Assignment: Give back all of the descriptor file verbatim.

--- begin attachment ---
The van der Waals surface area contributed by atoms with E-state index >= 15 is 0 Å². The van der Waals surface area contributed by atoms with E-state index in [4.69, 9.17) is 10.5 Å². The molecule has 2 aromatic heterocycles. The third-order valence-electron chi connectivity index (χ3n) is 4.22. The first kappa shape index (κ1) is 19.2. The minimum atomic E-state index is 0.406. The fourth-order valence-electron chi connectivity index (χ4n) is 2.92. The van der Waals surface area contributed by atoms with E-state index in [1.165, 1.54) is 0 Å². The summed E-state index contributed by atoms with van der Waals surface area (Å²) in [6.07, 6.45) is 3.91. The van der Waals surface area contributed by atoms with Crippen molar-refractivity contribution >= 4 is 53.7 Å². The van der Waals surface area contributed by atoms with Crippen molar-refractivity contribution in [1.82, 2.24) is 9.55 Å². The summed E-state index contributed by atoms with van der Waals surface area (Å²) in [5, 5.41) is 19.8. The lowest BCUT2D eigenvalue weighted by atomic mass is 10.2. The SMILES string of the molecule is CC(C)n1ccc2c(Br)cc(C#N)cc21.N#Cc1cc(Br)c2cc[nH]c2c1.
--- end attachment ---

The van der Waals surface area contributed by atoms with E-state index >= 15 is 0 Å². The van der Waals surface area contributed by atoms with E-state index in [4.69, 9.17) is 10.5 Å². The molecule has 2 aromatic heterocycles. The third-order valence-electron chi connectivity index (χ3n) is 4.22. The first kappa shape index (κ1) is 19.2. The minimum atomic E-state index is 0.406. The fourth-order valence-electron chi connectivity index (χ4n) is 2.92. The van der Waals surface area contributed by atoms with E-state index in [1.165, 1.54) is 0 Å². The summed E-state index contributed by atoms with van der Waals surface area (Å²) in [6.07, 6.45) is 3.91. The van der Waals surface area contributed by atoms with Crippen molar-refractivity contribution >= 4 is 53.7 Å². The van der Waals surface area contributed by atoms with Crippen molar-refractivity contribution in [1.82, 2.24) is 9.55 Å². The summed E-state index contributed by atoms with van der Waals surface area (Å²) in [5, 5.41) is 19.8. The lowest BCUT2D eigenvalue weighted by atomic mass is 10.2. The SMILES string of the molecule is CC(C)n1ccc2c(Br)cc(C#N)cc21.N#Cc1cc(Br)c2cc[nH]c2c1.